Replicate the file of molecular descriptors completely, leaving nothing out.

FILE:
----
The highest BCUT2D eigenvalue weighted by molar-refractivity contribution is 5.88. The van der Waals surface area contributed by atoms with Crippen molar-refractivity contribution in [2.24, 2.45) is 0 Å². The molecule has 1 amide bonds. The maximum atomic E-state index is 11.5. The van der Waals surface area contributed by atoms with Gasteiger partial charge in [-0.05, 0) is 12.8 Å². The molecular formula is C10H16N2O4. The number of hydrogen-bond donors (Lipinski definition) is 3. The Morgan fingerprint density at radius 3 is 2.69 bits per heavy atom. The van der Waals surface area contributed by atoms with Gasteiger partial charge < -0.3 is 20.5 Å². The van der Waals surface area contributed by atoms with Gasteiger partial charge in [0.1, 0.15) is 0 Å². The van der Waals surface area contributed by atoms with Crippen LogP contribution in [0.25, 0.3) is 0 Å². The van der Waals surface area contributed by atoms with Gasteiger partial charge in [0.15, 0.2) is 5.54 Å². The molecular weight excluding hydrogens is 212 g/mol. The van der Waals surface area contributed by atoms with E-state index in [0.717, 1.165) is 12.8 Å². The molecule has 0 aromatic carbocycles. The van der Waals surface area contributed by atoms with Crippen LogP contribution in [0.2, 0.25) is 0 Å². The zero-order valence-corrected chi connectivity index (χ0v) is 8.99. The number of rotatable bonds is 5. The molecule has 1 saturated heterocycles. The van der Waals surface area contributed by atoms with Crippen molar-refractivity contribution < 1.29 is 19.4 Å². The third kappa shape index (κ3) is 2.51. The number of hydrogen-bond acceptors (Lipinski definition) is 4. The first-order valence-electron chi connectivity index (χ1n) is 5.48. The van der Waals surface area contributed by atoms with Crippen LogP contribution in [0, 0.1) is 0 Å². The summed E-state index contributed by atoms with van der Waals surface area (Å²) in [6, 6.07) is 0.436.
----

The highest BCUT2D eigenvalue weighted by molar-refractivity contribution is 5.88. The van der Waals surface area contributed by atoms with Crippen molar-refractivity contribution in [2.24, 2.45) is 0 Å². The molecule has 1 amide bonds. The maximum atomic E-state index is 11.5. The van der Waals surface area contributed by atoms with Gasteiger partial charge in [-0.05, 0) is 12.8 Å². The molecular formula is C10H16N2O4. The number of hydrogen-bond donors (Lipinski definition) is 3. The Morgan fingerprint density at radius 3 is 2.69 bits per heavy atom. The van der Waals surface area contributed by atoms with Gasteiger partial charge < -0.3 is 20.5 Å². The van der Waals surface area contributed by atoms with Gasteiger partial charge in [0.1, 0.15) is 0 Å². The van der Waals surface area contributed by atoms with Crippen LogP contribution in [0.25, 0.3) is 0 Å². The van der Waals surface area contributed by atoms with Gasteiger partial charge in [0.15, 0.2) is 5.54 Å². The molecular weight excluding hydrogens is 212 g/mol. The van der Waals surface area contributed by atoms with E-state index in [0.717, 1.165) is 12.8 Å². The molecule has 0 aromatic carbocycles. The van der Waals surface area contributed by atoms with Crippen LogP contribution in [0.2, 0.25) is 0 Å². The zero-order valence-corrected chi connectivity index (χ0v) is 8.99. The number of rotatable bonds is 5. The molecule has 1 saturated heterocycles. The van der Waals surface area contributed by atoms with Crippen molar-refractivity contribution < 1.29 is 19.4 Å². The third kappa shape index (κ3) is 2.51. The number of hydrogen-bond acceptors (Lipinski definition) is 4. The first-order valence-electron chi connectivity index (χ1n) is 5.48. The van der Waals surface area contributed by atoms with Crippen LogP contribution in [0, 0.1) is 0 Å². The summed E-state index contributed by atoms with van der Waals surface area (Å²) in [6, 6.07) is 0.436.